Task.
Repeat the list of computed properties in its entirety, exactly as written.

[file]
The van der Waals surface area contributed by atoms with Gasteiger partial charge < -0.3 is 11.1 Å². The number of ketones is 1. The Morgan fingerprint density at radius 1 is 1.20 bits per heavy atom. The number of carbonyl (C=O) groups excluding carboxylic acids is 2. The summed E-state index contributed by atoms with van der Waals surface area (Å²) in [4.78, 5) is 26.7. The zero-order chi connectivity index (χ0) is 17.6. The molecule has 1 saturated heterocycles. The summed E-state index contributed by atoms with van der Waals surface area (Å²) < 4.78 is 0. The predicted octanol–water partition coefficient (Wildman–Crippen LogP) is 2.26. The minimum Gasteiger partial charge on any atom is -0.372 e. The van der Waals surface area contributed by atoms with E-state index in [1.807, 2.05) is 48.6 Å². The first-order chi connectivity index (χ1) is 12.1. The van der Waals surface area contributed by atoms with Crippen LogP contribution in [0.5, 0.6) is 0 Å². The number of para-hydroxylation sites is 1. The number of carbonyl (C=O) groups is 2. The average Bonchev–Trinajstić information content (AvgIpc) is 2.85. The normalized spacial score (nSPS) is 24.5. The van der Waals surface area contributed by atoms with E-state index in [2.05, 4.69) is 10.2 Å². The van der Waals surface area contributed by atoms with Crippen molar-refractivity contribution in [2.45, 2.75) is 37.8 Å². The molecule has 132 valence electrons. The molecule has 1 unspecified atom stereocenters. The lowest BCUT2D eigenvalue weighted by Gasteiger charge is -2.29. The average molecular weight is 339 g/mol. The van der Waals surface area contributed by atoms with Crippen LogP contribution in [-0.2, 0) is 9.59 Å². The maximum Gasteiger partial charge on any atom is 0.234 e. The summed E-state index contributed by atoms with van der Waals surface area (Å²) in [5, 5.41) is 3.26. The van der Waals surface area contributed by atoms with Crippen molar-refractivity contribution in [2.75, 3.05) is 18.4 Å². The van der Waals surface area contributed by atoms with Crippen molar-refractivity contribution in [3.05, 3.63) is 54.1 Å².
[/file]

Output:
The van der Waals surface area contributed by atoms with Gasteiger partial charge < -0.3 is 11.1 Å². The number of ketones is 1. The Morgan fingerprint density at radius 1 is 1.20 bits per heavy atom. The number of carbonyl (C=O) groups excluding carboxylic acids is 2. The summed E-state index contributed by atoms with van der Waals surface area (Å²) in [4.78, 5) is 26.7. The zero-order chi connectivity index (χ0) is 17.6. The molecule has 1 saturated heterocycles. The summed E-state index contributed by atoms with van der Waals surface area (Å²) < 4.78 is 0. The predicted octanol–water partition coefficient (Wildman–Crippen LogP) is 2.26. The minimum Gasteiger partial charge on any atom is -0.372 e. The van der Waals surface area contributed by atoms with E-state index in [1.807, 2.05) is 48.6 Å². The first-order chi connectivity index (χ1) is 12.1. The van der Waals surface area contributed by atoms with Crippen LogP contribution in [0.5, 0.6) is 0 Å². The number of para-hydroxylation sites is 1. The number of carbonyl (C=O) groups is 2. The average Bonchev–Trinajstić information content (AvgIpc) is 2.85. The normalized spacial score (nSPS) is 24.5. The van der Waals surface area contributed by atoms with E-state index in [2.05, 4.69) is 10.2 Å². The van der Waals surface area contributed by atoms with Crippen molar-refractivity contribution in [2.45, 2.75) is 37.8 Å². The molecule has 132 valence electrons. The molecule has 1 unspecified atom stereocenters. The lowest BCUT2D eigenvalue weighted by Gasteiger charge is -2.29. The average molecular weight is 339 g/mol. The van der Waals surface area contributed by atoms with Crippen LogP contribution in [-0.2, 0) is 9.59 Å². The maximum Gasteiger partial charge on any atom is 0.234 e. The summed E-state index contributed by atoms with van der Waals surface area (Å²) in [5, 5.41) is 3.26. The van der Waals surface area contributed by atoms with Crippen molar-refractivity contribution in [2.75, 3.05) is 18.4 Å². The van der Waals surface area contributed by atoms with Crippen molar-refractivity contribution in [3.05, 3.63) is 54.1 Å².